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Hundreds of Buffalo's blocks never see a serious crime and rival the suburbs in safety, according to a statistical analysis of 911 calls for police services in the city.

Even neighborhoods in some of the city's roughest sections rarely experience violent crime, though mayhem may only be a stone's throw away.

City police this year have been locking up criminals in record numbers, but it's the residents themselves who hold the key in stopping crime from creeping into their neighborhoods and homes, analysts say.

"The key factor in having a safe neighborhood is owner-occupied homes. People who own and live in the homes tend to call police if they see a stranger in the neighborhood," said Broadway Station Detective Daniel A. Dill, who with his partner, John M. Bohen, works in the city's busiest precinct.

"With rentals, the tenants don't know who is a stranger because there's such a transition of occupants, and there's always reluctance to cooperate with police for fear of retaliation," Dill added.

Buffalo also is part of a national trend that has seen crime rates drop. The city experienced a 15 percent reduction last year in violent offenses and with the exception of auto thefts this year, crime in all major categories was down 9 percent for the first six months.

The number of 911 calls also has steadily decreased. There were 308,565 in 1993; 290,817 in 1994, and 287,695 in 1995.

"Buffalo has always been a safe city among the major cities. The key is to have strong neighborhoods and that's why so much of our emphasis is on community policing," said Police Commissioner R. Gil Kerlikowske in referring to efforts to promote closer partnerships between citizens and officers.

"Clearly, the amount of crime reported in the city is higher than the suburbs, but the vast majority of city neighborhoods are very safe," he said. "This is the fourth year of a decrease in crime in the city, while suburban areas have either remained stable or, in some cases, experienced an increase."

The introduction of crack cocaine earlier this decade spawned some of the bloodiest years the city had witnessed, with drive-by shootings and turf wars among drug dealers.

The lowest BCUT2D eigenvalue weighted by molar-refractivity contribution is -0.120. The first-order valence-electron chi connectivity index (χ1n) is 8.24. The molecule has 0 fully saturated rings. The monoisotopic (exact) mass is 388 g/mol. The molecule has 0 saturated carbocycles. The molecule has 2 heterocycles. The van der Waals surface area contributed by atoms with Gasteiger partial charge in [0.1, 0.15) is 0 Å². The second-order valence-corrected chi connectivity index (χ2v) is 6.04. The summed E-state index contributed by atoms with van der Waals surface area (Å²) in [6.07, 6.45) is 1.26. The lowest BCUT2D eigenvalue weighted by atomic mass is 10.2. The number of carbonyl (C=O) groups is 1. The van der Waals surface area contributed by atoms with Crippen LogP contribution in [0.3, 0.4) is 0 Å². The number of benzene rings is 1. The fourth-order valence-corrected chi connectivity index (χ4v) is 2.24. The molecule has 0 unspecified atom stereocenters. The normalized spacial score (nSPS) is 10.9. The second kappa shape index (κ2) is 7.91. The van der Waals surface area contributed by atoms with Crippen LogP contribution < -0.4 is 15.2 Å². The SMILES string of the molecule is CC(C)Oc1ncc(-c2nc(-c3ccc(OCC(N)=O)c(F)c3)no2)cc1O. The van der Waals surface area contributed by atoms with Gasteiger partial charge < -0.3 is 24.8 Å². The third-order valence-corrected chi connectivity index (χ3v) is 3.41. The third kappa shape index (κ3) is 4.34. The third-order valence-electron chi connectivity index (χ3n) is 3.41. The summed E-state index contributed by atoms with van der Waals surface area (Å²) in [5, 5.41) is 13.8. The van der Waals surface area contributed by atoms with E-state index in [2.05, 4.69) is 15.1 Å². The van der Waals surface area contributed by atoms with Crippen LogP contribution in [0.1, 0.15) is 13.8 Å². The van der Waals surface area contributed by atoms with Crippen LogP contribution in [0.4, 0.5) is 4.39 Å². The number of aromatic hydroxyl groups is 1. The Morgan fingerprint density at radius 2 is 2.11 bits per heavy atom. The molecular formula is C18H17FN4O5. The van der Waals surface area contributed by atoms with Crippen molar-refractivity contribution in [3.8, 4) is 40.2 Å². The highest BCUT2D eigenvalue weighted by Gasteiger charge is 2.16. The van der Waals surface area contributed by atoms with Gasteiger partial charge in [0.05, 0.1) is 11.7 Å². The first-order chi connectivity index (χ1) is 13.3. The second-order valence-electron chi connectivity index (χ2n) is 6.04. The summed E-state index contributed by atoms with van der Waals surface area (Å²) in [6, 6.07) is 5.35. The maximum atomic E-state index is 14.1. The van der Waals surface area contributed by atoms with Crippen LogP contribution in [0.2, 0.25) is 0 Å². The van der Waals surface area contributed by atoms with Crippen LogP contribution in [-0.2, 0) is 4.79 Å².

Public accounts of these events left Buffalo with an image as an unsafe, even dangerous place.

But throughout it all, many neighborhoods were and still remain quiet, peaceful havens for families, according to police officials and residents.

Charles Terrana, who operates Charles Optical at 1110 E. Lovejoy St., was offended recently when a West Side business man suggested he purchase a gun to protect himself.

"I had gone to him to get a sign for my business. He asked where it was and I said on the East Side. I was bit insulted when he said I better get myself a gun. I said, 'No, you don't know Lovejoy,' " Terrana said. "It's one of those pockets where crime is relatively low."

Over a 12-month period starting July 30, 1995, and ending Aug. 1, 1996, police received four 911 top priority calls for assistance in the Lovejoy neighborhood.

"Priority one" calls, the most serious, involve possible shootings, stabbings and other potentially life-threatening situations.

"I used to live in Cheektowaga and sometimes I think it's better here in Lovejoy where I've lived 10 years. I've never had any problems, or seen any serious crime. I've got three teen-age daughters and they've never had a problem," Jeff Flor of Benzinger Street said.

Another example is John Paul Court, which is adjacent to two of Buffalo's most dangerous streets, Townsend and Detroit. Yet safety flourishes on John Paul Court, according to Dill and Bohen.